Looking Backward, Looking Forward: Applying Lessons Learned from Remote Instruction
In this May 28th, 2021 panel event hosted by the Center for Educational Effectiveness, five faculty members who are also ACCELERATE Fellows share lessons learned during remote teaching and how they plan to transition back to face-to-face and/or hybrid learning environments.

Moving Forward: Applying Lessons Learned from Remote Instruction
In this May 26th, 2021 panel event hosted by the Center for Educational Effectiveness, graduate student instructors who also serve as Teaching Assistant Consultants share their experiences in the remote classroom, as well as discuss tips and strategies for a transition back to face-to-face or hybrid learning.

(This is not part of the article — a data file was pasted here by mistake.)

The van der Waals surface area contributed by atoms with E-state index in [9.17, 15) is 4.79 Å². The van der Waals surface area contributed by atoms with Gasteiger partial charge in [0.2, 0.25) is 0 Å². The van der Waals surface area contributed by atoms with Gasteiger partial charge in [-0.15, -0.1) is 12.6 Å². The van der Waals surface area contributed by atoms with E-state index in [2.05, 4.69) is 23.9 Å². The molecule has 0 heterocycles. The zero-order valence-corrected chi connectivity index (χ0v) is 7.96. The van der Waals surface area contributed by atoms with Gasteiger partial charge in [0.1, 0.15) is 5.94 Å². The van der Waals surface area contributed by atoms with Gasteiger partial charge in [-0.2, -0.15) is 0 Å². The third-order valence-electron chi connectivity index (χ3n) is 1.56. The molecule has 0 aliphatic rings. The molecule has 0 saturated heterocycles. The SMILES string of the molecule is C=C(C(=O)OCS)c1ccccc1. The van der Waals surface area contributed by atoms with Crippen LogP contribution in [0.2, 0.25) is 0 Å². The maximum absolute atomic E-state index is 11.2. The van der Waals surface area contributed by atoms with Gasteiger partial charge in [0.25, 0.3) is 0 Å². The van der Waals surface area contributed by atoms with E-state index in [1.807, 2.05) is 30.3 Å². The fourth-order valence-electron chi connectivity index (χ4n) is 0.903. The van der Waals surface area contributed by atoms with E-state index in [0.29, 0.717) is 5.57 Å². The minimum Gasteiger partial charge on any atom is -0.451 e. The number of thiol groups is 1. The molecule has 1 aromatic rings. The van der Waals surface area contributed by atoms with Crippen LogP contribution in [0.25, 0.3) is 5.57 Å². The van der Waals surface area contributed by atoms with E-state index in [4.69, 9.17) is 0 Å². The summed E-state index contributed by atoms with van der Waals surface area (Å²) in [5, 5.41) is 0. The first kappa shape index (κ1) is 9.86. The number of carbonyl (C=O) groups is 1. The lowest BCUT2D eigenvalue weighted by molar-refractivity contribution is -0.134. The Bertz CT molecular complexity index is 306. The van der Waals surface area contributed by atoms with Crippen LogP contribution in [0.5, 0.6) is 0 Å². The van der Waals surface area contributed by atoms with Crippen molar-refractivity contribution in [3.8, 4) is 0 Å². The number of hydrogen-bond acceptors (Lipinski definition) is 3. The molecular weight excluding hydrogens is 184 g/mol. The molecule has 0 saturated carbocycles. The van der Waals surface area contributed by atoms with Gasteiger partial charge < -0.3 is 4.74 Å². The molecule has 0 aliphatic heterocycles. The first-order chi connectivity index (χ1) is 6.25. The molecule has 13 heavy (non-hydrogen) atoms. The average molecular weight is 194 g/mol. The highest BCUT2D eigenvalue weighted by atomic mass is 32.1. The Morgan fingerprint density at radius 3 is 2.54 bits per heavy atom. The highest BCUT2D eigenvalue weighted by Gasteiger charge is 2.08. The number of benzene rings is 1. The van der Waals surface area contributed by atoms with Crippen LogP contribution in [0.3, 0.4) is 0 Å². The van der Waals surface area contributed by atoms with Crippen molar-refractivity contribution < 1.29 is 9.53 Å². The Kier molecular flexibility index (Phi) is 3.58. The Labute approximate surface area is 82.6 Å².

Pedagogy After the Pandemic
This March 8th, 2021 event offered through the UC Davis Forums on the Public University and the Social Good features Dr. Vanessa Dennen, Professor of Instructional Systems and Learning Technologies at Florida State University. In this forum, Dr. Dennen shares her vision for how higher education can leverage flexibility and technology to offer high-quality, relevant, student-centered learning experiences.

Resources for Reflecting on Your Teaching

Over the past year and a half, we've experimented with new teaching approaches, technologies, assessments, and more. As you think about your remote teaching experience, what worked well? Are there practices that can inform your teaching in an in-person environment? The questions and articles below may help you reflect on what you want to keep doing, modify, or try out as we return to in-person instruction.